Christian Ethics, America, and Illegal Immigration

December 8th, 2006 / 8 Comments

For my term paper in Christian Ethics in America, I chose the topic of illegal immigration. The paper explores the ethics of Walter Rauschenbusch, John Ryan, and Jim Wallis, and applies their social justice frameworks to the current issue of illegal immigration.

The primary question Christians face is what role they allow the state to have in defining a person as ‘illegal.’ Each of the ethicists offers a different understanding of how Christians can relate with and influence culture and government. Likewise, each ethicist’s perspective offers some useful (and also not so useful) tools for engaging the state. However, what struck me as profound was the lack of the cross as a primary resource for these ethicists.

My conclusion, with a nod to John Howard Yoder, argues that only through the cross can we begin to talk about what it means to be ‘illegal’ and what it means to engage the state.

Paper: "Christian Ethics, America, and Illegal Immigration."

Comments (8)

  1. Isaac Chase / March 9, 2007 / http://yeahright

    Hey Scotty,
    this comment serves a duel purpose. an undeucated comment on your topic, and a quick “hey whats up”.
    as christians commanded to obey the laws of the land, arent we required to stand up for the rule of law? we are, afterall, citizens of a nation of laws (supposedly, you might be fooled into believing otherwise by watching all the law breaking and constitution trampling going on around us) doesnt our faith call for a respect of the rule of law in the same way we follow the higher moral code of christianity. i believe it is possible to be compassionate to the poor around us (many of whom are the “illegal aliems”) and yet continue to stand up for the rule of law in our own country. this subject is too complicated to discuss in a short comment but i thought i would just put my two cents in. hope you are well.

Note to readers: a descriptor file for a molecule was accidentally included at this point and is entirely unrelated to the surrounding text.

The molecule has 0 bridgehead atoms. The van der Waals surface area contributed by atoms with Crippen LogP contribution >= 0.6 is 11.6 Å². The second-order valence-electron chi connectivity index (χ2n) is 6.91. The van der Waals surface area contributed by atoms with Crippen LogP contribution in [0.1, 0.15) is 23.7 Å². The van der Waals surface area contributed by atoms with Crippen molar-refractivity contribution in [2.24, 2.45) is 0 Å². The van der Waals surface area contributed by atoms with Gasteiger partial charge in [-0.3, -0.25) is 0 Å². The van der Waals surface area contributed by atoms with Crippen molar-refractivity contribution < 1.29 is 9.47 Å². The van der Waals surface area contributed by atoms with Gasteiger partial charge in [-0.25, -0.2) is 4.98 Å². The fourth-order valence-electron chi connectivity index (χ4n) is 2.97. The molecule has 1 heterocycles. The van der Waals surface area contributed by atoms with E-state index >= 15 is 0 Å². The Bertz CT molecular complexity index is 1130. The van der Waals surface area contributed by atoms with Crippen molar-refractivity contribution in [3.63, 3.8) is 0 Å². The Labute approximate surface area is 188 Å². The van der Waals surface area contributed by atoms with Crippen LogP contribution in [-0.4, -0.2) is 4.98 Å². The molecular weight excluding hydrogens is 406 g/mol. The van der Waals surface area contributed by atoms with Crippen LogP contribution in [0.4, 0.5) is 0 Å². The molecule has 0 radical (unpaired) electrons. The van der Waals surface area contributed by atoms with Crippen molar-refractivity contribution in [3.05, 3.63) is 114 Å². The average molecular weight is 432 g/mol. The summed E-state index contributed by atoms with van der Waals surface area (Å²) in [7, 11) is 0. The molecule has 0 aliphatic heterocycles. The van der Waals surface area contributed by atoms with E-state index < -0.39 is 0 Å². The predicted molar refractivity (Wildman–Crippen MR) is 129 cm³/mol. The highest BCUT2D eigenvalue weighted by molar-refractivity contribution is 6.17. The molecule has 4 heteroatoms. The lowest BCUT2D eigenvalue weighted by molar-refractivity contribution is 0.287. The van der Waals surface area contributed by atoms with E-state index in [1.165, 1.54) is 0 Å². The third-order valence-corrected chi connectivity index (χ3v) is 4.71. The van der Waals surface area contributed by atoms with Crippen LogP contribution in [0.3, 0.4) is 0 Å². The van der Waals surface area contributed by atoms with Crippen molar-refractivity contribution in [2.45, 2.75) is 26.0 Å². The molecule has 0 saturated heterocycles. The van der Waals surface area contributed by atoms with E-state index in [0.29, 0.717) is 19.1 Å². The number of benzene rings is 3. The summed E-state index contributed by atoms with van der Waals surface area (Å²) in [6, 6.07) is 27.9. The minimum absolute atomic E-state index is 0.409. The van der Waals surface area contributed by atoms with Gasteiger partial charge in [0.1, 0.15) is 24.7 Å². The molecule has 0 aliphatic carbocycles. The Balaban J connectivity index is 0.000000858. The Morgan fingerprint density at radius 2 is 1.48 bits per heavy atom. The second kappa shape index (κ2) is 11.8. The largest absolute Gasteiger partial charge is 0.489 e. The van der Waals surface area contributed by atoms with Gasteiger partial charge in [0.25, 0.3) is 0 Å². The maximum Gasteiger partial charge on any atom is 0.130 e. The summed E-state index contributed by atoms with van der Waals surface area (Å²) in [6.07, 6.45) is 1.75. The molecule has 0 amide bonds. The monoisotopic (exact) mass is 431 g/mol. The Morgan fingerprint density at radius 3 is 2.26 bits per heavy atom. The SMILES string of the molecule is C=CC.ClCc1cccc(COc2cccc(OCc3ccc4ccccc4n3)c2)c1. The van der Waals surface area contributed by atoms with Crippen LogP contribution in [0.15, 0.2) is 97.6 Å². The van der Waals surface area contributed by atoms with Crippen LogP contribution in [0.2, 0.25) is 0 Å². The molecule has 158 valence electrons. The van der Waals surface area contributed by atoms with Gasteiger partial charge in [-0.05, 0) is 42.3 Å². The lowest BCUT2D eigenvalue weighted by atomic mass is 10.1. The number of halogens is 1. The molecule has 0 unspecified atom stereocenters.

2. Scott Lenger / March 11, 2007 /

    Hi Isaac,

    Thanks for dropping by. The question that you have to consider is: what is normative for Christians, the Church, or the state?

    The Scripture often quoted as advocating the authority of the state, Romans 13, was also used by German Christians to support Hitler’s army:

    "Therefore, it is necessary to submit to the authorities, not only because of possible punishment but also because of conscience."

    So this concern of Paul for the state can only function if it does not contradict or supersede Church teaching.

    If you hold, as I do, that humans have a God-given right to enjoy and benefit from the earth God has created. Then limiting a person’s access to the earth is contrary to this right.

    I should probably clarify that I’m not advocating that immigrants shouldn’t have to pay taxes, follow traffic laws, etc. I’m only arguing that the portions of earth located within America’s political boundaries belong to God and it’s creation, not to the United States of America. Thus, the US does not have a right to restrict this access.

    There is (and should be) a difference between legal and illegal immigration, but presently it seems to me that in the US, only the illegal option presently exists.

    Your thoughts?

  3. Isaac / December 19, 2007

    Geez man, I wasn’t expecting that one, the whole “earth” thing….This stuff is hard. I’ll have to think about it….maybe we can discuss it at LENGERFEST.

  4. The Paleo Conservatist / March 3, 2008 /

    Admittedly, Christian concepts such as Imago Dei were important considerations for the founding fathers and our resulting system of government. However, I don’t see Christian ethics as commanding free Democracies to take on roles of negative codependency regarding immigration as you have suggested.

    Comparing a free nation’s need to compete for survival in a world of decidedly hostile powers which vie for dominance with the free nation and their responsibility to properly govern which includes controlling immigration, especially when not doing so could result in threats to their survival; threats to democratic and Christian ideologies; and leads to growing negative economic and social results not in the free nation’s or their citizen’s best interests (as well as preventing positive economic and social restructuring in the illegal alien’s countries of origin as they abdicate their citizen responsibilities rushing to financially exploit whatever target nation they can illegally enter), as unChristian because “humans have a God-given right to enjoy and benefit from the earth God has created” suggests a gross misunderstanding imo.

    I doubt very much that Jesus or the Bible would command a Christian nation, for example, to allow themselves to be flooded with and overcome by hordes of pagan immigrants as happened to Rome in 410 by the Visigoths after Constantine I began to Christianize the Roman Empire or Muslim invaders as happened to Southern Europe beginning in 711 when the Umayyad Caliphate invaded plundering and enslaving Christian Europeans as they overcame Christian kingdoms.